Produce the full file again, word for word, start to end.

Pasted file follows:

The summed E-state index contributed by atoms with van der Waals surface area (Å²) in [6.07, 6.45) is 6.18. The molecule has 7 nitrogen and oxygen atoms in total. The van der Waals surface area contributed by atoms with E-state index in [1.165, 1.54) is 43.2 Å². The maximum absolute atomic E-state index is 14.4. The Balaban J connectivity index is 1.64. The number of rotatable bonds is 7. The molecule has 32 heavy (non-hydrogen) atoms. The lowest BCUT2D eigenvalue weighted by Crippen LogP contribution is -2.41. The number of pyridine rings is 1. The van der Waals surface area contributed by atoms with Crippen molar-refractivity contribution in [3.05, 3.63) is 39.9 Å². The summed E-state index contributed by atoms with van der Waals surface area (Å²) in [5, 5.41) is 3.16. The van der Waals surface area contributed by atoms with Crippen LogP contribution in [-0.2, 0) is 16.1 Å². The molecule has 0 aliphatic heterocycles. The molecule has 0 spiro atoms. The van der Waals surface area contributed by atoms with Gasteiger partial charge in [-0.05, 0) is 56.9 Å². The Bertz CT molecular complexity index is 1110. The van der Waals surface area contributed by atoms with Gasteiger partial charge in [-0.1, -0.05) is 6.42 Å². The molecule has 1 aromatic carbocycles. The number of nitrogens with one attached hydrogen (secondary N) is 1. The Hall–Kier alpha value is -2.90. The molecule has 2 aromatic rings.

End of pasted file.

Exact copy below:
The summed E-state index contributed by atoms with van der Waals surface area (Å²) in [6.07, 6.45) is 6.18. The molecule has 7 nitrogen and oxygen atoms in total. The van der Waals surface area contributed by atoms with E-state index in [1.165, 1.54) is 43.2 Å². The maximum absolute atomic E-state index is 14.4. The Balaban J connectivity index is 1.64. The number of rotatable bonds is 7. The molecule has 32 heavy (non-hydrogen) atoms. The lowest BCUT2D eigenvalue weighted by Crippen LogP contribution is -2.41. The number of pyridine rings is 1. The van der Waals surface area contributed by atoms with Crippen molar-refractivity contribution in [3.05, 3.63) is 39.9 Å². The summed E-state index contributed by atoms with van der Waals surface area (Å²) in [5, 5.41) is 3.16. The van der Waals surface area contributed by atoms with Crippen LogP contribution in [-0.2, 0) is 16.1 Å². The molecule has 0 aliphatic heterocycles. The molecule has 0 spiro atoms. The van der Waals surface area contributed by atoms with Gasteiger partial charge in [-0.05, 0) is 56.9 Å². The Bertz CT molecular complexity index is 1110. The van der Waals surface area contributed by atoms with Gasteiger partial charge in [-0.1, -0.05) is 6.42 Å². The molecule has 1 aromatic carbocycles. The number of nitrogens with one attached hydrogen (secondary N) is 1. The Hall–Kier alpha value is -2.90. The molecule has 2 aromatic rings.